PER: 2011 Volume 14 No 3
20 June 2011
- Foreword / Böhler, W
- Opening address at the Colloquium ‘Good Governance in Land Tenure’ held at Potchefstroom on 22 and 23 April 2010: Land Tenure and Good Governance from the perspective of International Law. / Marauhn, T
- Response to Prof Thilo Marauhn's Opening Address on ’Land Tenure and Good Governance from the Perspective of International Law / Ferreira, G
- Restitutionary Road: Reflecting on Good Governance and the Role of the Land Claims Court / Pienaar, JM
- The role of local government in evictions / Van Wyk, J
- Tenure Security Reformand Electronic Registration: Exploring Insights from English Law / Mostert, H
- Urban Pro–Poor Registrations: Complex–Simple the Overstrand Project / Downie, L
- The Potential Use of Cellular Phone Technology in Maintaining an Up–To–Date Register of Land Transactions for the Urban Poor / Whittal, J
On 22 and 23 April 2010 the NWU (Potchefstroom Campus) Faculty of Law hosted a colloquium in collaboration with and sponsored by the Konrad-Adenauer Stiftung on the theme Good Governance in Land Tenure. In this issue we publish a selection of edited and reworked papers presented during the colloquium.A foreword to this joint issue of the Faculty and KAS by the Resident Representative of KAS in South Africa, Dr Werner Böhler, opens the discussion of a topic of global and local significance.
The eminent German international environmental lawyer Thilo Marauhn (who recently published, with Ulrich Bayerlin, a comprehensive work entitled International Environmental Law (Hart Publishing, 2011)) prepared a keynote address, but could not travel to Potchefstroom due to the disruption of international air traffic at the time by the volcanic eruption in Iceland.Professor Marauhn's address, in which he addressed land tenure from the perspective of international law, is published here as an oratio, followed by a response by Gerrit Ferreira of Potchefstroom.The growing importance, but need for further development of the notion of good governance in international environmental law and how land use is a key concern in this regard, is clearly demonstrated.
Next Juanita Pienaar of the University of Stellenbosch addresses the challenges and responsibility of the South African Land Claims Court in the context of good governance in its adjudication of matters concerning the restitution of land.She suggests that the Court should become more involved in pro-actively deciding the exact form that restitution or restoration of land should take in the cases before it.
The role of local government in South Africa in evicting unlawful occupiers of land and buildings and in administering measures dealing with redistribution of land and land tenure is addressed by Jeannie van Wyk of UNISA.She concentrates on constitutional directives under which municipalities should perform these difficult tasks, and on their procedures, duties and responsibilities in this regard.
In her paper on the reform of tenure security, Hanri Mostert of the University of Cape Town comparatively explores the contradictory debate on the different types of tenure security interests that need to be served.Drawing on registration practices in English law, she demonstrates the beneficial possibilities of the employment of electronic deeds registration systems, also pointing out what further research is needed to be done on the matter.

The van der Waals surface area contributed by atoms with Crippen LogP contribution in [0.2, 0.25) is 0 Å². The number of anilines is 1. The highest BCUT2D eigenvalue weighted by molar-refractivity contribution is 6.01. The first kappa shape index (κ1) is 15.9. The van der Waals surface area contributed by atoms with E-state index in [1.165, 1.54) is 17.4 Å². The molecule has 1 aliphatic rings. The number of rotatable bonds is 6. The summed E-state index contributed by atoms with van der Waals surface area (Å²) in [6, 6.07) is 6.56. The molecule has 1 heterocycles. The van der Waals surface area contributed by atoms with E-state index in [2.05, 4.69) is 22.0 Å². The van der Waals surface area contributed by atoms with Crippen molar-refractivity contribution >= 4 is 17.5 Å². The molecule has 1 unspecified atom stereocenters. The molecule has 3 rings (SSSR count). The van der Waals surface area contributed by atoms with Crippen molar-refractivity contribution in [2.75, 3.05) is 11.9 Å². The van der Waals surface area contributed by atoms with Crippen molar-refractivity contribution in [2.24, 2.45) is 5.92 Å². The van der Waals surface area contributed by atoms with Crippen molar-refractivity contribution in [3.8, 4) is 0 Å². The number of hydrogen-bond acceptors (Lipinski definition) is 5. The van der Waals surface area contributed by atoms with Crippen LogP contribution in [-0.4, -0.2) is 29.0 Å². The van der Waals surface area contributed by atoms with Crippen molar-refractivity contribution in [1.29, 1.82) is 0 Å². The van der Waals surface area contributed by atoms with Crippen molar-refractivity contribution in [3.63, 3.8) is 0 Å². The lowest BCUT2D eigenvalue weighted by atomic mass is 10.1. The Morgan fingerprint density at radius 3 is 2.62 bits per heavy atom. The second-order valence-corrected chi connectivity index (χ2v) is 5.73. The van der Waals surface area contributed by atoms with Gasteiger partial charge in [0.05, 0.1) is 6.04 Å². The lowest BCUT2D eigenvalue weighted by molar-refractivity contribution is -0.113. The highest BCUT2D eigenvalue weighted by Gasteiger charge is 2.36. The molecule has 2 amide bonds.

Leslie Downie, a legal consultant on low cost housing registrations and corporate social responsibility poignantly points out that her paper is intended to "give a legal practitioner's insights into why, at the threshold of the twenty-first century, if the system does not adapt, conveyancers of low-value properties might be well advised to turn to a career in painting."She deals with South African law applicable to and the potential of a project intended to address the difficulties of providing consumer protection to "the low-literate and other vulnerable holders of rights."
Jennifer Whittal of the University of Cape Town also takes up the theme of the unique difficulties surrounding the transfer and registration of land under the current South African conditions of mass land distribution and housing provision.She investigates the potential use of cell-phone technology, which has penetrated poor communities thoroughly, as a possible means of improving the over-burdened deeds registration system.
Editor: Professor Francois Venter
(2011)Low–cost housing which has been disposed of by private owners is extremely difficult for conveyancers to register. The law as it stands is often incapable of giving effect to the business transactions of the poor, thereby ...
(2011)This paper examines the potential significance of updating registration practices in resolving some of the issues about tenure security in a transformative context. It deals with the importance of good governance in the ...
The Potential Use of Cellular Phone Technology in Maintaining an Up–To–Date Register of Land Transactions for the Urban Poor (2011)This article investigates the concept of using cell–phone technology for obtaining information about unofficial (off–register) transfers in land as are commonly undertaken by the urban poor in South Africa. Since the ...
(2011)Local government occupies a unique place in the South African system of government. This is circumscribed by the Constitution which contains directives. enjoining municipalities inter alia to provide democratic and ...
(2011)Although 95% of all claims that had been submitted by 1998 have indeed been processed, a mere 49% of the land that was restored since 1994 housed successful enterprises by the end of 2010. Accordingly, sixteen years into ...